Tuesday, February 5, 2013

This I Believe

Yesterday Chris Lehmann posted a list of his 10 core beliefs as an educator on his blog, Practical Theory.  He asked his readers to post their core beliefs.  After some self-reflection, here are mine. 

What are yours?

This I Believe
1.  The most important things we do as teachers:  the moments that our students will carry with them for the rest of their lives, the truly meaningful actions that define who we are as teachers – cannot be measured.  If you think they can then you don’t understand what we do.

2.  Learning to love learning is more important that any information with which we can try and fill a child’s head.

3.  Children are born learners.  They are naturally curious and creative.  Teachers should do everything in their power to avoid participating in practices that stifle that curiosity and creativity.

4.  Measuring learning is significantly less important than actually learning.  It should be done only when doing so when the measurement is helpful to the learner.

5.  Grades do not help students learn.  They help adults rank, sort, and judge students.  Students need meaningful feedback from others to learn.  Numbers and letters placed on top of a test are not meaningful feedback. 

6.  The decisions we make in schools should be based upon what is best for the children we serve and not upon what is popular with parents, politicians, colleges, and corporations.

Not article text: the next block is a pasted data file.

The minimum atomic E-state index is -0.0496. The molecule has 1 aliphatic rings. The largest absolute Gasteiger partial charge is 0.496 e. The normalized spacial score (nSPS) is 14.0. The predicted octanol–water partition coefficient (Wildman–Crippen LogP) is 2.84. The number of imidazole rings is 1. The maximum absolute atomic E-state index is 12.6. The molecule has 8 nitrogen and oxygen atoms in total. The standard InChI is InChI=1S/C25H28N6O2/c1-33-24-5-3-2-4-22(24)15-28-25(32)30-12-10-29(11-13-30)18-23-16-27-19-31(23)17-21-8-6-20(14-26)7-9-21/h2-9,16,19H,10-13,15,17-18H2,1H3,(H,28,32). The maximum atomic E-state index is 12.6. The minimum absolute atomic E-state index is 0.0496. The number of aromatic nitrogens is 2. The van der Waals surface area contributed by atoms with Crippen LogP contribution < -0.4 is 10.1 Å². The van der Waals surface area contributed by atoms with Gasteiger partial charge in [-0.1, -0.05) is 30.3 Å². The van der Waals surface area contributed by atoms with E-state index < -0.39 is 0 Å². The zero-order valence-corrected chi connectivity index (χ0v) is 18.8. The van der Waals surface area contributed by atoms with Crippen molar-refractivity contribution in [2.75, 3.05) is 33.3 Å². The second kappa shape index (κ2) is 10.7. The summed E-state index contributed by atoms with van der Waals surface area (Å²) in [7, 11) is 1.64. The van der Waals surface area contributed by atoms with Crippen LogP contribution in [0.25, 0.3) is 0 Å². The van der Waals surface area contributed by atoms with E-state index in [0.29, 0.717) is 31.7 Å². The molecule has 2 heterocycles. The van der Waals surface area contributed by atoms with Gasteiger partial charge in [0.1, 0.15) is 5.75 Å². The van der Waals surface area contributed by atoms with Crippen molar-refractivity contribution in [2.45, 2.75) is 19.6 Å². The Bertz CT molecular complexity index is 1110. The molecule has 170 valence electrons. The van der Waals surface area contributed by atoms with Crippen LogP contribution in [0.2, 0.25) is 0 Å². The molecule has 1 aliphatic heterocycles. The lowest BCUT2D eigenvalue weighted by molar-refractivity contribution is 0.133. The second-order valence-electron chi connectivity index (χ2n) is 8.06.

7.  Teachers need to get better.  Every teacher should be pursuing the goal of improving as a professional.  Teachers should be models of life-long learning.  If we focused our energy on providing the support, resources, and inspiration for EVERY teacher to constantly improve instead of identifying and firing those teachers who are “bad” using sketchy test data, every student would benefit immensely. 

8.  Math is not a series of procedures to be followed in order to arrive at correct answers.  Some think they are not good at math because they couldn’t memorize procedure.  Others think they are great mathematicians because they could.  In reality, there are many great mathematicians for whom calculation is not a great strength.  And there are many great calculators who are not good mathematicians.  We need to change how we present mathematics to our students so that “school math” and “real math” are one and the same.

9.  We live in a time of ubiquitous technology.  Student learning should happen in an environment that reflects that fact, but technology is just the tool of our time.  Good teaching is not determined by the technology used but by the quality of the pedagogy.  The basis of good teaching has been the same for millennia, but it may look very different in the 21st Century than it did when Socrates was teaching Plato.  Just as the Socratic Method was grounded in inquiry, our pedagogy should be student centered and driven by inquiry.

10.  Decisions should be based on data, research, and experience.  Too often decisions are based on data that is most convenient to obtain, cheapest to gather, or cherry-picked to prove a political point.  This does a terrible disservice to our children.  Using data incorrectly is more harmful than not using it at all, and some things cannot be quantified.  Just because we cannot measure what is truly important (see #1) does not mean that we should put importance on what we can measure.   
 

2 comments:

  1. This is awesome and inspirational! Thank you for sharing Michael, I think I may create a list of my own...

    Miss L
    Miss L’s Whole Brain Teaching

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  2. It proved to be Very helpful to me and I am sure to all the commenters here!
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